A real fight against terrorismThis essay is part of a weekly feature on my blog that presents interesting stories from elsewhere in the world, particularly Africa, that are little reported in the American media. It's part of my campaign to get people to realize there is a lot going on in the world outside the US, Israel and Iraq.
One of the popular myths out there is that ordinary people wake up one day and choose on the spur of the moment to become terrorists. That they suddenly say to themselves, "Gee, I think I'll decide to hate [enemy of the day] and blow some people up."
Another popular myth is that poverty causes terrorism. If it were, then Africa would be the worldwide center of international terrorism because it's the region with the most poverty.
In reality, terrorism is nourished by senses of desperation, powerlessness and hopelessness. Though poverty are contributors to those two sentiments, it is not a cause of terrorism in and of itself.
Fortunately, some people can see beyond those (somewhat self-serving) myths. Such, King Mohammed VI of Morocco, one of the more progressive monarchs in the Arab world (with the notable exception of its unconscionable occupation of Western Sahara).
King Mohammed has launched a program to improve quality of life in the country's urban slums, a prime recruiting ground for radical Islam.
Mohammed VI said the problem was the country's most serious social issue, and made a reference to Islamic extremists preying on Morocco's poor. It was young men from the city slums who carried out the suicide bombings that left 45 dead in May 2003. Their poverty and desperation apparently made them ready recruits for Islamic extremist cells, according to the BBC.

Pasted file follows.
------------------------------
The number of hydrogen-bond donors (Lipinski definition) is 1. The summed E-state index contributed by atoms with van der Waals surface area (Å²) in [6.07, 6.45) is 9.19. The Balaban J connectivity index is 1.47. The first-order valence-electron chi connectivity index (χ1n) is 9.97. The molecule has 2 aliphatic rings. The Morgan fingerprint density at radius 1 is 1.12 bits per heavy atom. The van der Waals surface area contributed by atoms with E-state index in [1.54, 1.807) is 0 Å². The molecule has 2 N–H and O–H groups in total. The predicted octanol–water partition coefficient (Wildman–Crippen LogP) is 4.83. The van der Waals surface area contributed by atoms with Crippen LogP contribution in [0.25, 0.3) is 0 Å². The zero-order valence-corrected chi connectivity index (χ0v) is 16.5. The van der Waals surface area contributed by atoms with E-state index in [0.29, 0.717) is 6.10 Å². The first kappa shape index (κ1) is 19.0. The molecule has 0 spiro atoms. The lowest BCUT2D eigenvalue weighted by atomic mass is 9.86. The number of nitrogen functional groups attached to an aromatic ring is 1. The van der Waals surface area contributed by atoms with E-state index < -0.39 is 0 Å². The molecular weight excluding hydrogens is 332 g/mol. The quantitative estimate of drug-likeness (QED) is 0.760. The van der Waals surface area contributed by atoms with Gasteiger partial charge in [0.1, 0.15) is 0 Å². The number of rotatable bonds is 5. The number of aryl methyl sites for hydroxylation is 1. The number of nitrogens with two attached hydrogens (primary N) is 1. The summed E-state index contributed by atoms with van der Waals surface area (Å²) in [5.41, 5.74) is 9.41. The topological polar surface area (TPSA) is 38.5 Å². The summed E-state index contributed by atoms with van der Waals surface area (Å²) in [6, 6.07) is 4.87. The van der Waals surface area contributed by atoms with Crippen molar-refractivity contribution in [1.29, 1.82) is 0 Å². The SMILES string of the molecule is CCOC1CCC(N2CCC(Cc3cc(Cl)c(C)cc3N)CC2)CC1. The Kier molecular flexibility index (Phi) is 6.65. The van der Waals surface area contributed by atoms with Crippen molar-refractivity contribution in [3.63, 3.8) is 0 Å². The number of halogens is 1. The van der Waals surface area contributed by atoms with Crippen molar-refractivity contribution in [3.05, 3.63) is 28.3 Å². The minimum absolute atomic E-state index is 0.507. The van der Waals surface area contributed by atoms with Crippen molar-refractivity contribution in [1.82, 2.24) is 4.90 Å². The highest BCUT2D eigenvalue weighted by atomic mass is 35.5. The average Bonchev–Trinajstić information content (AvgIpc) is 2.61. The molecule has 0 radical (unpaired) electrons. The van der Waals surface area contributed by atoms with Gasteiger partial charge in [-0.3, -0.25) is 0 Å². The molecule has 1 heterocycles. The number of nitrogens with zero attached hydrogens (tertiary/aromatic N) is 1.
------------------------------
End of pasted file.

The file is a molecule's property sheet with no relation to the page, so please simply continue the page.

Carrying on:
"Any exploitation of social misery aiming at political ends, at nurturing extremist inclinations... cannot be morally accepted," noted the king.
The program, which will cost almost US$115 million, will bring the basics of clean water and schools to the dusty, corrugated iron wastelands, where so many thousands of Moroccans live.
This is one of the realities that the so-called war on terrorism ignores. The fact of the matter is that in many places, Islamist organizations provide services that the corrupt, inefficient or non-existent state does not. For example, the group Hezbollah has run hospitals, schools, orphanages and a television station since the chaotic years of the Lebanon's civil war. The group Hamas also provides welfare and social social services to residents of the West Bank and Gaza Strip, services which neither the Israeli occupiers or the Palestinian Authority provide. In other words, these groups are filling a vacuum. Thus, it's no surprise that while westerners see these groups as terrorists, many residents of Lebanon and the Palestinian territories have a different view.
Morocco's king is wise to try and fill that vacuum before Islamist groups do. And hopefully the 'terrorist warriors' will help him and other progressive-minded leaders do the same. It's not as exciting as blowing (someone else's) stuff up, nor does it cause the adrenaline rush of invading random, non-threatening countries. But it's a heck of a lot more relevant to actually preventing terrorism.